dissembling dissembling  /dɪs ˈɛmb lɪŋ/


  1. (n) pretending with intention to deceive
  2. (n) the act of deceiving


  1. The person who rubs his nose every 30 seconds may be dissembling, or he may simply be displaying a lifelong nervous habit.
  2. Moreover, the best liars tend to be the least troubled by their dissembling and produce the fewest outward clues.
  3. In the service of his objectives, he could be, and often was, devious, guileful, manipulative, evasive, dissembling, underhanded, even ruthless.


  • Scenes From Washington’s Most Contentious–and Most Entertaining–Press Briefing

    The White House’s daily televised press briefings have long been known for their low theater: the posturing reporters, the dissembling spokesmen. But lately the better briefing show has been over at the State Department, which holds its own, much lower-profile, daily media session. The key ingredients here include the Obama administration’s rather convoluted positions on issues like Egypt’s ...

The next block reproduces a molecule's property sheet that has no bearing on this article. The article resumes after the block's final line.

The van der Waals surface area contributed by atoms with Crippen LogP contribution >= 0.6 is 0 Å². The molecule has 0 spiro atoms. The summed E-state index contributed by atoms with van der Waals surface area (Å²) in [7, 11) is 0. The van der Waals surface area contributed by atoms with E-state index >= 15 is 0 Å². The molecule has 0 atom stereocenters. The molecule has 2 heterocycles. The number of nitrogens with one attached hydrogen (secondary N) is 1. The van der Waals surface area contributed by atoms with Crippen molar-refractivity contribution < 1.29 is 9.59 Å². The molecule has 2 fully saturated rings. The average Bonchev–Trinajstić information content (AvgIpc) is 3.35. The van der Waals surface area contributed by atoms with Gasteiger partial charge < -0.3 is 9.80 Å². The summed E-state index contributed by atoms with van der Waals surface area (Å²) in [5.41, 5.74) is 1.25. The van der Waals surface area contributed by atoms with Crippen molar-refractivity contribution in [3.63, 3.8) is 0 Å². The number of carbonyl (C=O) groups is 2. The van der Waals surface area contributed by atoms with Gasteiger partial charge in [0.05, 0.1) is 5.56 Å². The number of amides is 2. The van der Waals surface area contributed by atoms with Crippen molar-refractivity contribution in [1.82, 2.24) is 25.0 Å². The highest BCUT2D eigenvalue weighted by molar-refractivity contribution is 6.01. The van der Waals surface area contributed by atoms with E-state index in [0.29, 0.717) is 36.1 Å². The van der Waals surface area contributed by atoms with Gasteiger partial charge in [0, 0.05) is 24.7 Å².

on August 8, 2013     Source: Swampland


  1. Commenting on Brown's evidence to the inquiry, Boyce told the Times: "He's dissembling, he's being disingenuous. It's just not the case that the Ministry of Defence was given everything it needed."
    on Mar 6, 2010 By: Lord Boyce Source: The Guardian

  2. Hoyer added, "When Mr. Cheney talks about President Obama's giving the thoughtful consideration [about war policy] that he is somehow dissembling, frankly they turned tail. That is pretty tough language, but I get angry when I hear Vice President...
    on Dec 1, 2009 By: Steny Hoyer Source: msnbc.com

  3. "We must stop the pattern of dissembling and the misuse of classified information," Rep. Henry Waxman, a California Democrat and the sponsor, told the House.
    on Oct 16, 2007 By: Henry Waxman Source: Reuters

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